While the novel of "Being There" was a quiet little gem, it's in its cinematic form that the story truly blossoms. With the added dimensions of sight and sound, novelist Jerzy Kosinski is able to give further insight into the Chance character - and into Kosinski's social and political commentaries. His zeal in delivering his fable is evident in all the tiny details he seeks to incorporate. The flashes on TV, the details of the environment, Chance's encounters with even the most minor of characters - none of this is happenstance, but a well orchestrated symphony of events.

The structure of the script is the same as the movie. Director Ashby did edit and tighten a few things as he saw fit. There were times where Kosinski was overzealous in his details and tried to explain things that were best left unexplained. They make for interesting reading here though. The biggest change is the ending where Ashby remixed the words and added the scene of Chance walking on water.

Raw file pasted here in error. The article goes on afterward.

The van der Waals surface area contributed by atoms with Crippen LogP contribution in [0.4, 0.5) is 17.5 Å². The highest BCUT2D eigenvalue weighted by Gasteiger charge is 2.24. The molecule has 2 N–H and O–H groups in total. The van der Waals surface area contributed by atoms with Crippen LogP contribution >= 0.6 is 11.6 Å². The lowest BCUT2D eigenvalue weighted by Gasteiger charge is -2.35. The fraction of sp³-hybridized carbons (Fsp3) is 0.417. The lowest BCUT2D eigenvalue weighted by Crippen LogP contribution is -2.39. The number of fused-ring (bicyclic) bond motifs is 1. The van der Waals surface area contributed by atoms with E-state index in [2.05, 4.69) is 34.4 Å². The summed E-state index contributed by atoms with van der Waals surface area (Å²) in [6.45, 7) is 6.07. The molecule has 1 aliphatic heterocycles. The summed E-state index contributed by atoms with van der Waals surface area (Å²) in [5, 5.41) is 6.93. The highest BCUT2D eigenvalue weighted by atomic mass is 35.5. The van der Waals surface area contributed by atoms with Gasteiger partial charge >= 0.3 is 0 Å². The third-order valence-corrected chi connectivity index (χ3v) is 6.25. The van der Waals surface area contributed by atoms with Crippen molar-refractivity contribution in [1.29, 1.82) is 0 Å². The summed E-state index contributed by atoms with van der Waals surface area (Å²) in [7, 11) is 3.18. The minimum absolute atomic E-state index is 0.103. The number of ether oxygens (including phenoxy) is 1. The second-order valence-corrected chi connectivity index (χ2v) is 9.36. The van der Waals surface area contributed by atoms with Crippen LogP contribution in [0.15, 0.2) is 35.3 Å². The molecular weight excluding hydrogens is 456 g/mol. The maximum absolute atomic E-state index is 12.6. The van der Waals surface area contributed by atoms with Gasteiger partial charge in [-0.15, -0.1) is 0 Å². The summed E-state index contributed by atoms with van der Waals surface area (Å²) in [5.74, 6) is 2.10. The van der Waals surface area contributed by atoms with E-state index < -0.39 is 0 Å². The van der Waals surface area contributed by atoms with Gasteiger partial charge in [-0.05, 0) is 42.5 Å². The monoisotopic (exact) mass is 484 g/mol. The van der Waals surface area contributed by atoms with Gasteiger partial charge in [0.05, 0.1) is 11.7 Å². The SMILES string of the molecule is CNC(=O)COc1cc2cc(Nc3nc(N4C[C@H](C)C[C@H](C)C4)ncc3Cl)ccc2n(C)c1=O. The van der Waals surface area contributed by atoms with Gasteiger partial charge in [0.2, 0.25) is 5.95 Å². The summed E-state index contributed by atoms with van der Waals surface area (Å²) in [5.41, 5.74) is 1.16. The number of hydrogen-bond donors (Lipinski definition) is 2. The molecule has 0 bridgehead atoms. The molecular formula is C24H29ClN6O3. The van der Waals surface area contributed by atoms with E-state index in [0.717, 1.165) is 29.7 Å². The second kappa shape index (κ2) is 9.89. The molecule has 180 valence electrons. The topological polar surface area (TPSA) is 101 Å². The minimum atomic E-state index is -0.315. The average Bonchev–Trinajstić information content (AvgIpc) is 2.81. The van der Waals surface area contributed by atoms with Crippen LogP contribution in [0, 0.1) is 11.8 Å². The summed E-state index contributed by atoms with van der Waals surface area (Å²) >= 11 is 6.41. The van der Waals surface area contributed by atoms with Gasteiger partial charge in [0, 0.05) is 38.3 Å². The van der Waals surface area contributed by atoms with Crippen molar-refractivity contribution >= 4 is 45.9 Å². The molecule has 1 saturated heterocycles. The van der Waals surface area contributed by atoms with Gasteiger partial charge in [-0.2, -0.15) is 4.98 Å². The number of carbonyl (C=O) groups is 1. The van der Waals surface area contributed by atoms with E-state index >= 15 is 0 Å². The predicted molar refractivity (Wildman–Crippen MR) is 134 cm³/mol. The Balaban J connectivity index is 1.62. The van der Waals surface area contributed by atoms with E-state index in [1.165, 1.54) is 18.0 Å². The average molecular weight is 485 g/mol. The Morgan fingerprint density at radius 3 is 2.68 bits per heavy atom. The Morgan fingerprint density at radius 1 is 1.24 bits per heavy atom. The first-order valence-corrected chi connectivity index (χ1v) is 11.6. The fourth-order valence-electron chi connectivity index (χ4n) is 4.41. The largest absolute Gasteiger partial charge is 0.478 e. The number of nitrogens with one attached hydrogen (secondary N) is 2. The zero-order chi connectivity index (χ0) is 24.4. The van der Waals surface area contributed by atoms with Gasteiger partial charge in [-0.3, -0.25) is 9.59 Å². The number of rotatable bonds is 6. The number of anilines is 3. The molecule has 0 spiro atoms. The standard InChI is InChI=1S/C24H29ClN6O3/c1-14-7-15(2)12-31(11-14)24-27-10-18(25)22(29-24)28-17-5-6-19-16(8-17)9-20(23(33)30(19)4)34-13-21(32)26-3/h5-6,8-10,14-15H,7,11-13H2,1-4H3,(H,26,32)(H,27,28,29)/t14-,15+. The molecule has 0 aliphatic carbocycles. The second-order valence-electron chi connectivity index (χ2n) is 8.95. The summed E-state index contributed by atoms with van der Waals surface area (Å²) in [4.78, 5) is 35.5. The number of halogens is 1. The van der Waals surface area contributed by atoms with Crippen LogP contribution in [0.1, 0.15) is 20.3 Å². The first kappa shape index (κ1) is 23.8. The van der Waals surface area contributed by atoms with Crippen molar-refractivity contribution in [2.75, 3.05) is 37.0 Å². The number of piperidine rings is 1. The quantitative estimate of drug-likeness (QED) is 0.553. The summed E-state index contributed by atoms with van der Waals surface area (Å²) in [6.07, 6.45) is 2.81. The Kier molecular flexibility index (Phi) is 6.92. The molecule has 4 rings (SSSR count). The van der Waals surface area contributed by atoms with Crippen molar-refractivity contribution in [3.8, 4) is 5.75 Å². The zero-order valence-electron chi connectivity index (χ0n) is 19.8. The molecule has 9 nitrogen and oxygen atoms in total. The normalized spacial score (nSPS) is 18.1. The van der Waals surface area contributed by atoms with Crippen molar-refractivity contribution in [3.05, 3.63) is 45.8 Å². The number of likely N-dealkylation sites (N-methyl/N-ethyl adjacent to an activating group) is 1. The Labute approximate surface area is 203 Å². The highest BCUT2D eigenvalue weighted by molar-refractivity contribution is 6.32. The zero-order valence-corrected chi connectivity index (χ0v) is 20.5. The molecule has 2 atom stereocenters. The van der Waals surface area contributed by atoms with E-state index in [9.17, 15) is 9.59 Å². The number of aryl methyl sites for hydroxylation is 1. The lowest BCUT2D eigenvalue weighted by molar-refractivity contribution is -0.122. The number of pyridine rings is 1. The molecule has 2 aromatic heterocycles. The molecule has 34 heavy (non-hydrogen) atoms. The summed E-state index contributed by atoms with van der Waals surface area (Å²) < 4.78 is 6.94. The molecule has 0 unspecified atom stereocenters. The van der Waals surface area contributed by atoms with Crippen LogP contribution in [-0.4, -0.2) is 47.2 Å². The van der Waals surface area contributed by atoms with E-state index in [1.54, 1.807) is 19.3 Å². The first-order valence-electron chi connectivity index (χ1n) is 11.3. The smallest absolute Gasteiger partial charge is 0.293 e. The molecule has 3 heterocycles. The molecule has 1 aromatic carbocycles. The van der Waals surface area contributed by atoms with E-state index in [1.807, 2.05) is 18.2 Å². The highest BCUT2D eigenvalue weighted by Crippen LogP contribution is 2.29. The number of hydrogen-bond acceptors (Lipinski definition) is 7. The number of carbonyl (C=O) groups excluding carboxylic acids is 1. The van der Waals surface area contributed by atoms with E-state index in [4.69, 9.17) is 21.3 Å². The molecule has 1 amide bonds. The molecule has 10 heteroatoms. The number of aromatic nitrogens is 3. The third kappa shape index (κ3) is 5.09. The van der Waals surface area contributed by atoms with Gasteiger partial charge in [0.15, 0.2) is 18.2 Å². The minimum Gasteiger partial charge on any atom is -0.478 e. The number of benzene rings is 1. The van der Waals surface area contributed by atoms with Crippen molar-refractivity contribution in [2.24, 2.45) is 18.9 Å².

Kosinski had a vision to share with this film. In his personal life he had witnessed the folly and self-absorbed nature of people who led insulated lives. His vision shines through in this script.

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Being There Script